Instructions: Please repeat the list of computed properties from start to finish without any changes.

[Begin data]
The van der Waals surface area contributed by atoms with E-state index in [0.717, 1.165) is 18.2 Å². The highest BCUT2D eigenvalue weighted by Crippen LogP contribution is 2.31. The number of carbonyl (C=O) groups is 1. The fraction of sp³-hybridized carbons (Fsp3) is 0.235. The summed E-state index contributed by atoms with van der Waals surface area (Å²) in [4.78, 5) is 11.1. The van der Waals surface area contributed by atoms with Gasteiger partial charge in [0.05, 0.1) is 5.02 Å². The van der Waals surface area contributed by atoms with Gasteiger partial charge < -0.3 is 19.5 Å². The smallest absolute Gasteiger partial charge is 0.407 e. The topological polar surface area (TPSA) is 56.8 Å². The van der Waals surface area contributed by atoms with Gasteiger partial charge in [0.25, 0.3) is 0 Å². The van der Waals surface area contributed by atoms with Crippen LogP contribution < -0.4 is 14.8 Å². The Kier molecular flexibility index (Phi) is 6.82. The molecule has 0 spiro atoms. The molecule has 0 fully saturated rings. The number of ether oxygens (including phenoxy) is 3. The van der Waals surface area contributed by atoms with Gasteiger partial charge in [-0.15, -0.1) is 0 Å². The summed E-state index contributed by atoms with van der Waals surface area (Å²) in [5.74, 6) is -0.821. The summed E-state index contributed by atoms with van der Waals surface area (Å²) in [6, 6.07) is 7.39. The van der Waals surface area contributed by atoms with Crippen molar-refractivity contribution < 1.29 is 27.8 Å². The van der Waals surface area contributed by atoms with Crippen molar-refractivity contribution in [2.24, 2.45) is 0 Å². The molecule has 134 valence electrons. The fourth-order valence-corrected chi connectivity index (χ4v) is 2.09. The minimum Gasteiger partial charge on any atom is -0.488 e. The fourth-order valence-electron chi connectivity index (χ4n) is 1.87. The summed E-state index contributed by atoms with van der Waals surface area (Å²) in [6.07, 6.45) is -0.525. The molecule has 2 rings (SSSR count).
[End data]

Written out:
The van der Waals surface area contributed by atoms with E-state index in [0.717, 1.165) is 18.2 Å². The highest BCUT2D eigenvalue weighted by Crippen LogP contribution is 2.31. The number of carbonyl (C=O) groups is 1. The fraction of sp³-hybridized carbons (Fsp3) is 0.235. The summed E-state index contributed by atoms with van der Waals surface area (Å²) in [4.78, 5) is 11.1. The van der Waals surface area contributed by atoms with Gasteiger partial charge in [0.05, 0.1) is 5.02 Å². The van der Waals surface area contributed by atoms with Gasteiger partial charge < -0.3 is 19.5 Å². The smallest absolute Gasteiger partial charge is 0.407 e. The topological polar surface area (TPSA) is 56.8 Å². The van der Waals surface area contributed by atoms with Gasteiger partial charge in [0.25, 0.3) is 0 Å². The van der Waals surface area contributed by atoms with Crippen LogP contribution < -0.4 is 14.8 Å². The Kier molecular flexibility index (Phi) is 6.82. The molecule has 0 spiro atoms. The molecule has 0 fully saturated rings. The number of ether oxygens (including phenoxy) is 3. The van der Waals surface area contributed by atoms with Gasteiger partial charge in [-0.15, -0.1) is 0 Å². The summed E-state index contributed by atoms with van der Waals surface area (Å²) in [5.74, 6) is -0.821. The summed E-state index contributed by atoms with van der Waals surface area (Å²) in [6, 6.07) is 7.39. The van der Waals surface area contributed by atoms with Crippen molar-refractivity contribution < 1.29 is 27.8 Å². The van der Waals surface area contributed by atoms with Crippen molar-refractivity contribution in [2.24, 2.45) is 0 Å². The molecule has 134 valence electrons. The fourth-order valence-corrected chi connectivity index (χ4v) is 2.09. The minimum Gasteiger partial charge on any atom is -0.488 e. The fourth-order valence-electron chi connectivity index (χ4n) is 1.87. The summed E-state index contributed by atoms with van der Waals surface area (Å²) in [6.07, 6.45) is -0.525. The molecule has 2 rings (SSSR count).